Mike Collier in Vilnius -
"Two summits - one city" was the phrase used to promote the two-day Baltic Development Forum (BDF) and Baltic Sea States Summit (BSSS) held in Vilnius, Lithuania on June 1-2. Added to the slogan might easily have been "three venues, four press passes and five prime ministers" to give a better idea of the complexity of what was happening.
The two days were like being locked in a vast labyrinth with interesting people randomly appearing and disappearing around unexpected corners. The dash to collect the right badge to gain access to the Litexpo exhibition centre in the west of the town, the National Gallery in the north, the government building in the centre and the presidential palace in the Old Town was at least as challenging as chatting with heads of state and admirals of industry, particularly as prime ministers tend to stay in one place while talking, but the accreditation badges were being carted around town like pizzas.
The large selection of seminars, workshops and discussions taking place at the BDF was impressive, but led to a situation in which you would pass a minister or business bigwig hurrying in the opposite direction and wonder whether there wasn't something more interesting happening where you just came from. It was probably just as well that invitees Russian PM Vladimir Putin and German Chancellor Angela Merkel decided they had better things to do, as their presences would have sent the complexity to another level.
But amidst the mayhem - which is always part of Vilnius' charm - and despite the lack of blockbuster treaty signings, there was plenty of food for thought.
Defining the area
It was noticeable how Scandinavians - and particularly Scandinavian politicians - liked to use cuddly words in their speeches: integration, cooperation, sustainability. One senior Danish speaker even came out with the startling statement: "When it's about business and politics, it's not about winners and losers." Meanwhile the Balts, Slavs and businessmen preferred words like opportunity, competition and growth.
The best example of the dissonance came during a discussion about how to "brand" a region which no one seems quite sure how to define (Norway and Iceland are included, Belarus is not; Russia is included, but often as an exception to prove the rule).
After lots of high-minded Nordic talk about unity through cultural diversity, which got the well-scrubbed audience nodding sagely, it was left to the energetic Bo Larsen of Cruise Baltic, which acts as an intermediary between the ports and cruise lines operating in the Baltic Sea, to blow away the cobwebs. "So how many of you have actually been on a cruise?" he demanded. Two hands went up from an audience of around 100. "Jesus Christ, take a cruise! Get to know your own region!" Larsen said with admirable exasperation.
Sitting next to Larsen was the more restrained but equally pragmatic Bertolt Flick, chairman of the airBaltic airline, which has morphed from a Latvian state also-ran into a genuine regional force. Flick diverged from the feel-good line too, arguing that it was up to individual member states to worry about their own branding efforts. "We have to get our house in order locally before we go international. If Lithuania or Latvia does more tourism promotion, then it benefits all our businesses in all the countries. Then perhaps we can put it all together," Flick said.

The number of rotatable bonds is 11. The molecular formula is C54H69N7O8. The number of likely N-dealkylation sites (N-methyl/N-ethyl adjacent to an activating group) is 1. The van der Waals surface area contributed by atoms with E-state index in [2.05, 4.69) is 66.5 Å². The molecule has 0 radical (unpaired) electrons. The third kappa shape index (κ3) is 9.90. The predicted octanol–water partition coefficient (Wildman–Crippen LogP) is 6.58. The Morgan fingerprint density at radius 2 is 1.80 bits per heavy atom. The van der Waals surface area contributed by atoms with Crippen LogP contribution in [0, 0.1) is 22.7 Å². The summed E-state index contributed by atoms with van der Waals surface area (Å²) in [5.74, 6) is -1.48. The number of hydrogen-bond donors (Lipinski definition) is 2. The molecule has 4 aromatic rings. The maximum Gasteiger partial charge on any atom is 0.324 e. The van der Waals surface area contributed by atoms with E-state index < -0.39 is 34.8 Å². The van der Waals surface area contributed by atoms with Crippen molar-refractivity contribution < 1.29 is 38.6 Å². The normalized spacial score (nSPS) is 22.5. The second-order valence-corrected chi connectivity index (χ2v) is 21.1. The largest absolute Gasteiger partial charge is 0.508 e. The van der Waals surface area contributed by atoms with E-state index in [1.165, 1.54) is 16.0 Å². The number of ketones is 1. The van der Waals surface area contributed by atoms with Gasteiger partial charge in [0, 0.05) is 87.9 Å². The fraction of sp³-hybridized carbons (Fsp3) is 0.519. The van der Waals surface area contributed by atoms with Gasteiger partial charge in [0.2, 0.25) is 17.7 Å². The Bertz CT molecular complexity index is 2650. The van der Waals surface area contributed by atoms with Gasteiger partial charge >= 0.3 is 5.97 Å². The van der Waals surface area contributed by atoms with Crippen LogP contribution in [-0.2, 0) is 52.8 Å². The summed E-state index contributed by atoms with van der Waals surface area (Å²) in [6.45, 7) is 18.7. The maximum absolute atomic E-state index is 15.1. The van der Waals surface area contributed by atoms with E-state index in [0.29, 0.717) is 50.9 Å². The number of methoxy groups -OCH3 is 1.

Flick's company is currently airline of the year with the European Regions Airline Association, so it seemed appropriate that Cruise Baltic also picked up something for the mantelpiece during the BDF. It won the Baltic Sea Award 2010 in recognition of its work coordinating 10 countries with 26 destinations and 45 partners - a good example of practical ground-level (or sea-level) economic collaboration.
European Commission President Jose Manuel Barroso was also in town and following him like a lab rat around the maze garnered a few interesting tidbits. "If there was still the need to demonstrate how interconnected we are, we now have the Greek crisis," he said, warning darkly of sinister speculators "surfing the wave" of doubt about the future.
Luckily, Eurozone wannabe Estonia was on hand to show how attractive the zone remains and Barroso assured everyone the final decision on Estonia's accession in 2011 would be made in a "strict economic manner and not a political line."
Surprisingly, Estonian Prime Minister Andrus Ansip chose not to go big on his country's current status as poster child for fiscal reform and instead asked for the creation of a single EU-wide digital marketplace. "Why can't a Swedish entrepreneur open a virtual business in Latvia? Why can't a Finnish tourist use his mobile phone to pay for parking in Tallinn? We should remove those barriers," Ansip said. Expect to see a lot more on this topic coming out of Estonia in future.
And despite the talk of speaking with one voice, the final act of the two-day performance showed the real state of play. At the conclusion of the BSSS, the delegation heads of nearly all the countries held a joint press conference, deep in the bowels of the Lithuanian National Gallery, which Finnish PM Matti Vanahanen used to call for an air traffic control-style system for monitoring ships in the Baltic and backed the principle of financial penalties for Eurozone members who break the rules. But the one delegation head not present was Viktor Zubkov of Russia: he chose instead to have his own press conference outside for the benefit of Russian media.
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